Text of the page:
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Selkirk Bannock

At Selkirk you can buy the famous bannock in all the local bakers' shops. It is a rich, yeasted bun, shaped like a round cob loaf, both large and small, and generously filled with sultanas. When Queen Victoria was visiting Sir Walter Scott's grand-daughter at Abbotsford she is said to have refused all else to eat with her tea save a slice of the Bannock.

This is probably the best-known Scottish example of an enriched type of bread which has been preserved in its original form. Lardy Cakes are the English equivalent. In the days before raising agents, a piece of the raw bread dough was taken from the weekly batch being made and used as a foundation for a cake. Sugar, honey, spices and dried fruits were added and, of course, endless local variations developed.

Pre 18th century, these enriched breads were not available for everyday use, since fine flour and the additional ingredients were both scarce and expensive. Instead they were festive breads for such occasions as Christmas, Easter, weddings, funerals and christenings. Even as late as 1745 bakers were prohibited by law from making anything but plain bread dough except for these occasions.

Black Bun, traditionally eaten at Hogmanay, is probably the only other Scottish variation of this. It seldom appears in recipes today in its original form which had a bread dough pastry enclosing the very rich fruit and spice mixture. This in turn had a piece of dough mixed into it.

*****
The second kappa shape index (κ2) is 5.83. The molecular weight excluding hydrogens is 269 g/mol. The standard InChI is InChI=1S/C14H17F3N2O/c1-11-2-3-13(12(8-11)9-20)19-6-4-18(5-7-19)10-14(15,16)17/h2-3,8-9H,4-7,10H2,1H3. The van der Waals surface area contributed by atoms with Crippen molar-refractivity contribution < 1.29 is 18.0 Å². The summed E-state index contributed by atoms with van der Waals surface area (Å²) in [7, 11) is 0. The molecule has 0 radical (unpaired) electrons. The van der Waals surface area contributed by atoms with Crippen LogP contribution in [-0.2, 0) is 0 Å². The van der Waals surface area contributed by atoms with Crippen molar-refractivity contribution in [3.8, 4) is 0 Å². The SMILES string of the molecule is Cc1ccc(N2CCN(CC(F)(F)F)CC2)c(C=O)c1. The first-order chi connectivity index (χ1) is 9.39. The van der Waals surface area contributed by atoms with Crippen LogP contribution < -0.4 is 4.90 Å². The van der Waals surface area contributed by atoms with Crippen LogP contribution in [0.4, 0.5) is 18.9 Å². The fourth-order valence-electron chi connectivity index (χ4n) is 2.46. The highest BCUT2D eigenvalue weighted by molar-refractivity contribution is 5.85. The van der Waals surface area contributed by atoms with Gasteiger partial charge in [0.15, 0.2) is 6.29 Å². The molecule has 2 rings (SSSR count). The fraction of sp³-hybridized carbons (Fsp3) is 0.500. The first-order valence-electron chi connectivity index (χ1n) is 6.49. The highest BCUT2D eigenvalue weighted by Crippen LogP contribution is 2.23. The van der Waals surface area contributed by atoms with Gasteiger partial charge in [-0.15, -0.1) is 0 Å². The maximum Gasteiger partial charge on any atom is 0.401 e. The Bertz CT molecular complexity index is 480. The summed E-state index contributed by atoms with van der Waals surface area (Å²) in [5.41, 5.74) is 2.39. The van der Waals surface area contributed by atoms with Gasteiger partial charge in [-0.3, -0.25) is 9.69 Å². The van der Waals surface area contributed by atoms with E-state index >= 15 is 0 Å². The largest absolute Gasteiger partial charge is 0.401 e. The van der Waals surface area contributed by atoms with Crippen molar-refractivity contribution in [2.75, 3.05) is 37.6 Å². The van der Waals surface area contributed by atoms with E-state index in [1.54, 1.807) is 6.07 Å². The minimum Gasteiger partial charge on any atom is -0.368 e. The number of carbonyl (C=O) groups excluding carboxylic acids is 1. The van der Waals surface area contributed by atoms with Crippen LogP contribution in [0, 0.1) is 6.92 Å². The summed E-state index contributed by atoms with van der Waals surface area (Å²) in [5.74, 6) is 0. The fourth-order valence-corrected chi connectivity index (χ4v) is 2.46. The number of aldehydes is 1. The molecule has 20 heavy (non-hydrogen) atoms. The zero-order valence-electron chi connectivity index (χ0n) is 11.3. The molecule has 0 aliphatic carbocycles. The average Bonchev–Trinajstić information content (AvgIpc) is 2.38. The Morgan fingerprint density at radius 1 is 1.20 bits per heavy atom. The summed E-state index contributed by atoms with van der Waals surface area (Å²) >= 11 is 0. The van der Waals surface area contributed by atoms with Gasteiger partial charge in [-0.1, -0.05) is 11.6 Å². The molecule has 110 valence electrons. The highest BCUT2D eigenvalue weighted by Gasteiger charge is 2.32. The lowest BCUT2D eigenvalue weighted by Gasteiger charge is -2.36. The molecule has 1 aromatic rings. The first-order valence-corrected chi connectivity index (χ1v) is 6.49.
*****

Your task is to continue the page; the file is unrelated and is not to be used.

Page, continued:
2 Ib plain strong flour (1 kg)                 
1 Ib sultanas or raisins or a mixture of the two (500 g)
8 oz sugar (250 g)
4 oz lard (125 g)           
4 oz butter (125 g)         
1 oz yeast (25 g)    
Three quarters pt milk (400 ml)        
Milk and sugar for glazing
Pinch of salt

Preheat the oven to 425°F/220°C or gas mark 7. Sift the flour into a warmed bowl, add a pinch of salt and leave in a warm place. Cream the yeast with 1 tsp of sugar.
Melt the butter and lard in a pan then add the milk and allow to cool until it is just at blood heat. Make a well in the centre of the flour and add the milk mixture and the yeast. Mix to a fairly soft dough then knead on a floured board for at least five minutes. Put back into a floured bowl and cover with a damp cloth. Leave in a warm place till it has doubled in size. Turn the dough out onto a floured board and work in the sugar and dried fruit.
Shape into four small or two large rounds. Place on a greased baking sheet and leave in a warm place till they have risen, in about 20-30 minutes. Put into a hot oven for the first 15 minutes. Reduce the heat to 375°F/190°C or gas mark 5 and bake till golden-brown, about 25-30 minutes. Large ones will take rather longer. To glaze the tops put a little warmed milk in a cup and dissolve 1 tbsp sugar in it. Remove the bannocks about 15 minutes before they are ready and brush liberally with the glaze.
These bannocks will keep well in an airtight tin for several weeks.

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